You could say Dwight Yoakam had the Universal Amphitheatre audience in the twist of his hips.
No one in country music since Elvis has used his pelvis quite so effectively--sorry, Billy Ray.
Yoakam doesn’t bump and grind good-naturedly in his tight leather pants the way Presley did. His gyrations are more intimate and self-conscious: a teasing slow-dance motion that has been a trademark of his shows for years, but which still drew shrieks from the warmly receptive crowd on Friday night.
Still, it was only fitting that Yoakam turned to his latest Elvis remake, “Suspicious Minds,” to close his 90-minute show.
And it was a glorious re-creation of the old Elvis feel, right down to the stinging guitar, aggressive drumming and sweeping, gospel-framed backing vocals.
Close your eyes, in fact, and you’d almost swear you were back at the Las Vegas Hilton, where Presley often used the song as a centerpiece of his shows in the early ‘70s.
Well, almost .
Yoakam sings in a lonesome, nasal, pinched voice that recalls the restless, melancholy spirit of Hank Williams--which should be a big plus. But Yoakam, a Kentucky native who has used Los Angeles as his home base since the mid-'70s, lacks Williams'--or Presley’s--expressiveness.
Presley sang “Suspicious Minds” with such urgency and alarm that he turned the Mark James song into a mini-tragedy--a man and a woman helplessly caught in a trap of romantic intrigue.
With Yoakam, only the instrumental backing suggested the drama involved. His own vocal shading was strangely neutral.
If it were just a problem Friday with “Suspicious Minds,” it wouldn’t be a big deal. It’s no shame to be outscored by Presley.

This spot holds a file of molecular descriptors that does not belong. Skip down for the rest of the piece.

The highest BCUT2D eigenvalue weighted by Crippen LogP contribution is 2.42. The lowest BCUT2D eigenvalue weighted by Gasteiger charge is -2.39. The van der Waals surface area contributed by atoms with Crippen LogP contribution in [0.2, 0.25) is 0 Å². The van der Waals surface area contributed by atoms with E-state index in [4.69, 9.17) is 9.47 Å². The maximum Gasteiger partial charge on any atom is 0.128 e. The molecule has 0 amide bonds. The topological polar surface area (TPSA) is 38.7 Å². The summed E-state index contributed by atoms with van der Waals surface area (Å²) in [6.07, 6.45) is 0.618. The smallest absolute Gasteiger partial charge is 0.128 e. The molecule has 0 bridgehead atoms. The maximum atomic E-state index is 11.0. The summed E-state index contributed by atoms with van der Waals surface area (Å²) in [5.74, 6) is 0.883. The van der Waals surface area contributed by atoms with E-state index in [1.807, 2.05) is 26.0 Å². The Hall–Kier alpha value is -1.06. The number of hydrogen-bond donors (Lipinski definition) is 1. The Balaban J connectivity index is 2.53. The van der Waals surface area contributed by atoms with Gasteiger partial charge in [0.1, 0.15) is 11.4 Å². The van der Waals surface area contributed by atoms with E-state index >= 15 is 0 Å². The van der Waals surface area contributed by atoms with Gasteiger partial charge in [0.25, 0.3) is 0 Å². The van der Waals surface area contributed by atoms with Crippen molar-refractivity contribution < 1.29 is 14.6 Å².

But Yoakam’s lack of vocal authority and emotional shading on the song is symptomatic of a larger problem in the slender singer-songwriter’s work--a problem that helps explain why he can make enough great records to fill a whole row on a honky-tonk jukebox, but leave you unfulfilled over the course of an entire album or a 90-minute concert.
Despite an ambition and presence that make him a far more interesting artist than such contemporary rivals as Clint Black and George Strait, Yoakam is a reflective talent rather than an innovative one.
Every artist is a collection of influences, but the country greats--from Merle Haggard to Willie Nelson--are able to add elements of imagination and heart that distinguishes their work from their models’. Yoakam--as a writer and singer--rarely injects his material with that sense of individuality.
His most obvious model is the infectious, rock-heavy country shuffle popularized in the ‘60s by Buck Owens. Even some of the new songs he has written with Kostas--notably “This Time” and “Two Doors Down"--echo the simplicity and design of Owens and Harlan Howard tunes from that period.
In fact, you could again close your eyes on many of Yoakam’s most appealing numbers Friday, including “Turn It On, Turn It Up, Turn Me Loose” and “Streets of Bakersfield,” and imagine Buck Owens & the Buckaroos on stage.
Yet even Owens, who was not nearly as disciplined a singer as Yoakam, gave his vocals more of a personal stamp.
Because of Yoakam’s narrowness, it is guitarist Pete Anderson who emerged as the most interesting figure on stage. Anderson, who also produces and arranges Yoakam’s records, injects his playing with precisely the kind of daring, liberating and intuitive qualities that Yoakam desperately needs if he is to fulfill his often captivating promise.
Suzy Bogguss, who opened the concert, was reviewed recently in these pages.